Over the last few years we have come to understand that information is incredibly valuable for determining policy decisions.
We know, for instance, that it is likely sole parents who go on a benefit as a teenager will cost $250,000 each over their lifetime in benefits alone.
And we also identified a certain group of children that will cost taxpayers an average of $320,000 by the time they are 35, and some will cost more than a million dollars.
These children are known to CYF’s, they have a parent known to Corrections, and someone in their household is on the benefit.
By identifying the risk factors such as these, we can ensure government spending is specific and targeted to funding interventions that have the best chance of changing that child’s future.
This is what our social investment approach is about- securing long term results for vulnerable New Zealanders.
This knowledge and information is starting to inform and drive spending decisions in the public sector, and it is having real results:
• since 2011 there has been a 38 per cent reduction in youth crime,
• the number of sole parents on a benefit is the lowest since 1988.
• There are 43,000 fewer children in a benefit dependent household than there were three years ago.
One of our biggest challenges has been, and will continue to be, ensuring our government departments focus more on getting better results for particular groups of New Zealanders.
Superu has a key role to play here. As a commissioning agent they can access a variety of groups, private sector research providers, and organisations who can deliver hard evidence to us that will be critical to our success in addressing the long-term drivers of hardship.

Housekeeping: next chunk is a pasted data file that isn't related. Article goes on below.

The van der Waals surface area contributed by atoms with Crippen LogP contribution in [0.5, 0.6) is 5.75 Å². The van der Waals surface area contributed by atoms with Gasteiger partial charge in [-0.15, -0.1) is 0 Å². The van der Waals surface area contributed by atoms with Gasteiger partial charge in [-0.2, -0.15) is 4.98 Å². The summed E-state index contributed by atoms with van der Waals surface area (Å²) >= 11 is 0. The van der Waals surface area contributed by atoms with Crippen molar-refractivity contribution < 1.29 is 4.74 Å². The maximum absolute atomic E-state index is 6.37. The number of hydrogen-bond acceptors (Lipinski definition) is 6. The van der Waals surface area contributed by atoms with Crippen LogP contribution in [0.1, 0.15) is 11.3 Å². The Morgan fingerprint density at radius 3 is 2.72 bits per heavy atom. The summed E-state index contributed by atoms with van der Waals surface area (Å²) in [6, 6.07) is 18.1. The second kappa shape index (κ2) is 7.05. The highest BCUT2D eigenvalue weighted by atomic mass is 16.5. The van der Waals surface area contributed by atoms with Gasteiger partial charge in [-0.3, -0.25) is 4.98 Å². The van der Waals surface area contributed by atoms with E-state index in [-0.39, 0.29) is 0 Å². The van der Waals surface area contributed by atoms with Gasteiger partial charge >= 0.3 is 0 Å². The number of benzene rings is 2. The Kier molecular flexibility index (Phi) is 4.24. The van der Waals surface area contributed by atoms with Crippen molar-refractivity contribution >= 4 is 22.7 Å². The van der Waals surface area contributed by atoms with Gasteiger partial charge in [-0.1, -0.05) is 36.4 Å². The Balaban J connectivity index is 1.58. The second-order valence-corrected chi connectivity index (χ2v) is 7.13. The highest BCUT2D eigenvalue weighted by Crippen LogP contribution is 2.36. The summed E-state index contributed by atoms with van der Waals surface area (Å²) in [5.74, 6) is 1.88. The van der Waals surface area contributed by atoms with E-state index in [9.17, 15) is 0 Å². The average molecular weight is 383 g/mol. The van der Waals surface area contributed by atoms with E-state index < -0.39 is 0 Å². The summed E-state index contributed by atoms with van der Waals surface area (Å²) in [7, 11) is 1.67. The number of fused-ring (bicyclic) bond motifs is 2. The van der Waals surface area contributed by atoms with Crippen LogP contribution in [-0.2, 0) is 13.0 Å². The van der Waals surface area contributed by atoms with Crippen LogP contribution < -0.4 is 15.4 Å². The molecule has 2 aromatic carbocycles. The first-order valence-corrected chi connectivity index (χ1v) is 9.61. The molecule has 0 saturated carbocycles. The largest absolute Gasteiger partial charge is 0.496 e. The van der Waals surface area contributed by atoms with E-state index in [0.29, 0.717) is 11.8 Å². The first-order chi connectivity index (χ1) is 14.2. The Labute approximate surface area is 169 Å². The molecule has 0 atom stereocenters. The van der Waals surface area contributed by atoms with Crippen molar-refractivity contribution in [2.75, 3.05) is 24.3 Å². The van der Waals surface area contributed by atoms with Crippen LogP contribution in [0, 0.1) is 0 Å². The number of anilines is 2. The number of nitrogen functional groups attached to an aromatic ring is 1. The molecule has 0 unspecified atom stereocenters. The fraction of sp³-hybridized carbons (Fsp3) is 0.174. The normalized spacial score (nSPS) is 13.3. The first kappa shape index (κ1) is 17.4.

We want an adaptive and pioneering social sector, one that can respond to the changing needs of New Zealanders, and one that is not scared of out-of-the-box solutions.
To get there we require more evidence, better analysis, and new innovative approaches to our social challenges.
We want evidence that challenges the status quo. We want good ideas, new concepts, and ‘real life’ expertise from unexpected sources.
The more people who are involved in considering New Zealand’s ongoing social challenges, the better.
Evidence commissioned by Superu has the ability to challenge the norm and drive a programme of work that will get better results for our communities.
Our Community Investment Strategy, for instance, will create more targeted and efficient purchasing of the $331 million each year we invest into social sector services.
We want to know our funding is making a difference, and that will only happen if it is being invested in the right places.
The government sees Superu as an independent and innovative organisation that can provide governments with an honest evaluation about if and what they are funding is actually delivering results.
We firmly believe that we can improve the lives of children and families in New Zealand with our outcomes focused, evidence based approach.
This is the best way to solve problems, improve outcomes, and create strong and resilient communities.
Thank you very much for your time today.
Nō reira, tēnā koutou, tēnā koutou, tēnā koutou katoa.